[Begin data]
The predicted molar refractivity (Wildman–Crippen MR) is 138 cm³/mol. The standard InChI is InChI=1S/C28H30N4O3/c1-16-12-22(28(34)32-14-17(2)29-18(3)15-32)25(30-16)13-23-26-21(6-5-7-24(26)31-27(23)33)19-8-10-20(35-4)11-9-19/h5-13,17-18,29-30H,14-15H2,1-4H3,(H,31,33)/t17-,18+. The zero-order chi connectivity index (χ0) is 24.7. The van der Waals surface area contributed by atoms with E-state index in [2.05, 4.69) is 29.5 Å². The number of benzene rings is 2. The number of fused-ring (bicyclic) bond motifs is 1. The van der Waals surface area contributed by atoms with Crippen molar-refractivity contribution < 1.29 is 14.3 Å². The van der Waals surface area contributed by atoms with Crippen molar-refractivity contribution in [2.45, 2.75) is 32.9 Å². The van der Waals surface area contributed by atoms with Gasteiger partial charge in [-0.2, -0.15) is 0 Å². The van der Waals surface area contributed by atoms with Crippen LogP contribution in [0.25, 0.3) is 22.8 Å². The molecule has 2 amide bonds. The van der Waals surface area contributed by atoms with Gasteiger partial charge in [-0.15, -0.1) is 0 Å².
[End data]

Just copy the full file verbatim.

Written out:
The predicted molar refractivity (Wildman–Crippen MR) is 138 cm³/mol. The standard InChI is InChI=1S/C28H30N4O3/c1-16-12-22(28(34)32-14-17(2)29-18(3)15-32)25(30-16)13-23-26-21(6-5-7-24(26)31-27(23)33)19-8-10-20(35-4)11-9-19/h5-13,17-18,29-30H,14-15H2,1-4H3,(H,31,33)/t17-,18+. The zero-order chi connectivity index (χ0) is 24.7. The van der Waals surface area contributed by atoms with E-state index in [2.05, 4.69) is 29.5 Å². The number of benzene rings is 2. The number of fused-ring (bicyclic) bond motifs is 1. The van der Waals surface area contributed by atoms with Crippen molar-refractivity contribution < 1.29 is 14.3 Å². The van der Waals surface area contributed by atoms with Crippen molar-refractivity contribution in [2.45, 2.75) is 32.9 Å². The van der Waals surface area contributed by atoms with Gasteiger partial charge in [-0.2, -0.15) is 0 Å². The van der Waals surface area contributed by atoms with Crippen LogP contribution in [0.25, 0.3) is 22.8 Å². The molecule has 2 amide bonds. The van der Waals surface area contributed by atoms with Gasteiger partial charge in [-0.15, -0.1) is 0 Å².